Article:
I went with my son to his college in Bellevue this week to run through all the administrative garbage that goes along with being a Freshman (this is our first college freshman in the family). He was like a deer in headlights. Of course, mom (that’s me) didn’t help. Here’s how it went down…
Conversation with my Son
Me: “Did you print out your class schedule?”
Loui: “I can’t get into my account online.”
Me: “Did you call or email tech?”
Me: “You got your parking permit, right?”
Loui: “Do I need one?”
Me: “Where are you on the waitlist for your writing class? Do you have a backup class?”
Loui: “I have no idea.”
Queue the long dissertation from mom about how you always need a backup plan when you’re waitlisted so you don’t fall behind
Me: “What books do you need to purchase?”
Loui: “I just figured I’ll buy them on the first day of class.”
Mom having a small heart attack on the sidewalk running through all the ‘what ifs’…what if they run out….what if you can buy them online….what if you can get a free version online….do they even use physical textbooks in college anymore and why is that still a thing?
Me: “Have you met your academic counselor?”
Loui: “Do I need one?”
He wants to be a nurse so you can imagine my panic at not having this all thought out as there are so many tracks to consider
Embrace your Vulnerability
At the end of the day, we got everything straightened out. I can’t tell you how many times I was tempted to jump in and help him along the way. I desperately wanted to impart all my experience and wisdom to him on how to succeed in life. Like being prepared and closing the loop, thinking of backup plans, scheduling reminders, writing things down, etc.
Instead, I took a deep breath and brought myself back to my freshman year when my dad went with me to San Francisco State to stand in lines all day to get the garbage admin stuff taken care of. The small nugget of advice I needed to share with my son at that moment was clear…
“Loui…always remember to embrace your vulnerability. If you don’t know the answers, reach out to people and ask. They may not know the answers but they can find someone who does. It’s not bad to be vulnerable. You’ll find that most humans will go out of their way to help you if you are authentic. You don’t have to know it all. And you will never be 100% prepared.”
Always remember to embrace your vulnerability. If you don’t know the answers, reach out to people and ask. They may not know the answers but they can find someone who does. @fingerprint http://ctt.ec/eUifE+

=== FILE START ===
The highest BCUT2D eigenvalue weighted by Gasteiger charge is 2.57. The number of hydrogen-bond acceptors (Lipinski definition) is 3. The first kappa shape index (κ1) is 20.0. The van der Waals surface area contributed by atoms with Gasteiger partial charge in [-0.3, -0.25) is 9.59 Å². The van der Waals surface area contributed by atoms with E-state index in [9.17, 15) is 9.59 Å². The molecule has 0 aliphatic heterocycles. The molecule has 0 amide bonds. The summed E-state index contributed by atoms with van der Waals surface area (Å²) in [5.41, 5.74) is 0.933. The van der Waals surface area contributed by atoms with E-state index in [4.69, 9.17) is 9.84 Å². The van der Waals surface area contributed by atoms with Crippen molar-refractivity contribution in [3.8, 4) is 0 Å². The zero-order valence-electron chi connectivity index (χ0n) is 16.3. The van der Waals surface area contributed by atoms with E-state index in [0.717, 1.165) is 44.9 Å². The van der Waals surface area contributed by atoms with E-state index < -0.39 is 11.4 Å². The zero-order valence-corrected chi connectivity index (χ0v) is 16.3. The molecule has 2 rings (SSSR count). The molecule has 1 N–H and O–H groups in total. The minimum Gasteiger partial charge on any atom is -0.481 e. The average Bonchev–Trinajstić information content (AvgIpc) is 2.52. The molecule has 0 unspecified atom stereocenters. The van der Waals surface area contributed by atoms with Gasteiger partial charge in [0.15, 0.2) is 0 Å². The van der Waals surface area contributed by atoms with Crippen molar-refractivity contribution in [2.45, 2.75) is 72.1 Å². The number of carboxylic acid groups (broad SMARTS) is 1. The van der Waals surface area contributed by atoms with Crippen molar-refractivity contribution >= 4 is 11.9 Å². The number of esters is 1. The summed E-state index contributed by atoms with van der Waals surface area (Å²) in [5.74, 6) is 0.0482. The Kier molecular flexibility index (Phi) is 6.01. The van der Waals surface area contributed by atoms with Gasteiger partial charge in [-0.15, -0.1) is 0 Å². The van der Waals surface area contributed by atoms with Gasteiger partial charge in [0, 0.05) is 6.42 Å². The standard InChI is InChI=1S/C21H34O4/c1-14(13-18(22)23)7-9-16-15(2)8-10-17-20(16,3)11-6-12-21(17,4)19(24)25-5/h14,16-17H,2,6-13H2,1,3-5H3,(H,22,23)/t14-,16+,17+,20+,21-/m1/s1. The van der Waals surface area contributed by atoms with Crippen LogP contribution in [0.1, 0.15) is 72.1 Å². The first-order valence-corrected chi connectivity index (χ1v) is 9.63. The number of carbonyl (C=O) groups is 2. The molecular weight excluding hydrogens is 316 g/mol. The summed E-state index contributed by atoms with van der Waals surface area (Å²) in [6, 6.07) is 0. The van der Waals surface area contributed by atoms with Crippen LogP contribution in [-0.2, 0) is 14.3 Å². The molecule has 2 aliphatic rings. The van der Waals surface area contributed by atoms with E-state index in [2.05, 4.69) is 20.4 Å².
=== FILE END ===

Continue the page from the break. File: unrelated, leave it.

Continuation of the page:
He smiled and nodded. He felt he could embrace this nugget of advice from mom.
When I embrace vulnerability in my business, I am always amazed what doors it opens. My business is more successful than I could have ever imagined because at different points in my 10 year journey from starting Fingerprint Marketing, I have paused and asked for help. Or asked how I can do better.
I quit comparing myself to competitors (okay…I still secretly keep one eye on them) and asked my sphere how I could do better. I ask my clients all the time. I ask my potential clients. I ask my coaches. I ask my team. I ask my vendors and my referral partners. I know that pretending that I am the best at everything will not allow me to grow. Allowing the wisdom from others who have been in my shoes will push me to new heights. But ya gotta be willing to be vulnerable, reach out for help and ask “how can I do better?”. Don’t pretend that you always have your shit together (unless you’re on Facebook where it’s one big freaking high school reunion). Your clients and potential clients want to know that you’ve been in the trenches and you are human.
We’ll see how Loui fares in his first year of college. I am confident he’ll figure it out. I’ll do my best not to present all the answers before the questions. I’ll trust that he’ll find his tribe who can provide the answers and help build his confidence.
Oh, and if you haven’t watched this amazing Ted Talk on The Power of Vulnerability, stop what you’re doing right now and check it out. Brene Brown, American scholar, author, and public speaker, sums it up perfectly. It takes courage to be imperfect but once you do, your world will embrace you.